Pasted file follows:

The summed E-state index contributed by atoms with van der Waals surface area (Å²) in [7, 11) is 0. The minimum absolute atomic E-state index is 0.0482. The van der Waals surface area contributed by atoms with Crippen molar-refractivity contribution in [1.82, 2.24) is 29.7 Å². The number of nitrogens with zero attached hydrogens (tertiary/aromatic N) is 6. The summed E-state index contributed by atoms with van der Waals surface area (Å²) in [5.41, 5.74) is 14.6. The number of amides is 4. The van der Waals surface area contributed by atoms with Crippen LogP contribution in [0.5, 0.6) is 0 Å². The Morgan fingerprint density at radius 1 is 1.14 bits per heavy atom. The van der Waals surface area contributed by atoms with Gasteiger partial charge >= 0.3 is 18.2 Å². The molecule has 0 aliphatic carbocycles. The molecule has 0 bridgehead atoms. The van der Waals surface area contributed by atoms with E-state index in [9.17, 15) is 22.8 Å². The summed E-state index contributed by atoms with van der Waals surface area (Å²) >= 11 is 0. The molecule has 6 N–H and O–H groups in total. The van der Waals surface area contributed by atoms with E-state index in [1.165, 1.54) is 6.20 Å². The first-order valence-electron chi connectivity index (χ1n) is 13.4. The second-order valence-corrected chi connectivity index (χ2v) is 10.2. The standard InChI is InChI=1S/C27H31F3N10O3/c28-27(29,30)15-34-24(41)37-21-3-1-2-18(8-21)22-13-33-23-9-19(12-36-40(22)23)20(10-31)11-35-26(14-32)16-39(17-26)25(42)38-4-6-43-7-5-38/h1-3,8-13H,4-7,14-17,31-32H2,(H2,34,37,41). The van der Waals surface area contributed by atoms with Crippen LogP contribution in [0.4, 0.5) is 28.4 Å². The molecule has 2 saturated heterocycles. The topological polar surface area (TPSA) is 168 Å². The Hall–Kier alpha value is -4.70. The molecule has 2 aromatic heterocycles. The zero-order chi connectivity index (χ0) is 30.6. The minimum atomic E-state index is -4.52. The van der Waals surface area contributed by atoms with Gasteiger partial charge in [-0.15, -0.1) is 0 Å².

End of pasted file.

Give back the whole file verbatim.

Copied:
The summed E-state index contributed by atoms with van der Waals surface area (Å²) in [7, 11) is 0. The minimum absolute atomic E-state index is 0.0482. The van der Waals surface area contributed by atoms with Crippen molar-refractivity contribution in [1.82, 2.24) is 29.7 Å². The number of nitrogens with zero attached hydrogens (tertiary/aromatic N) is 6. The summed E-state index contributed by atoms with van der Waals surface area (Å²) in [5.41, 5.74) is 14.6. The number of amides is 4. The van der Waals surface area contributed by atoms with Crippen LogP contribution in [0.5, 0.6) is 0 Å². The Morgan fingerprint density at radius 1 is 1.14 bits per heavy atom. The van der Waals surface area contributed by atoms with Gasteiger partial charge >= 0.3 is 18.2 Å². The molecule has 0 aliphatic carbocycles. The molecule has 0 bridgehead atoms. The van der Waals surface area contributed by atoms with E-state index in [9.17, 15) is 22.8 Å². The summed E-state index contributed by atoms with van der Waals surface area (Å²) >= 11 is 0. The molecule has 6 N–H and O–H groups in total. The van der Waals surface area contributed by atoms with E-state index in [1.165, 1.54) is 6.20 Å². The first-order valence-electron chi connectivity index (χ1n) is 13.4. The second-order valence-corrected chi connectivity index (χ2v) is 10.2. The standard InChI is InChI=1S/C27H31F3N10O3/c28-27(29,30)15-34-24(41)37-21-3-1-2-18(8-21)22-13-33-23-9-19(12-36-40(22)23)20(10-31)11-35-26(14-32)16-39(17-26)25(42)38-4-6-43-7-5-38/h1-3,8-13H,4-7,14-17,31-32H2,(H2,34,37,41). The van der Waals surface area contributed by atoms with Crippen LogP contribution in [0.4, 0.5) is 28.4 Å². The molecule has 2 saturated heterocycles. The topological polar surface area (TPSA) is 168 Å². The Hall–Kier alpha value is -4.70. The molecule has 2 aromatic heterocycles. The zero-order chi connectivity index (χ0) is 30.6. The minimum atomic E-state index is -4.52. The van der Waals surface area contributed by atoms with Gasteiger partial charge in [-0.15, -0.1) is 0 Å².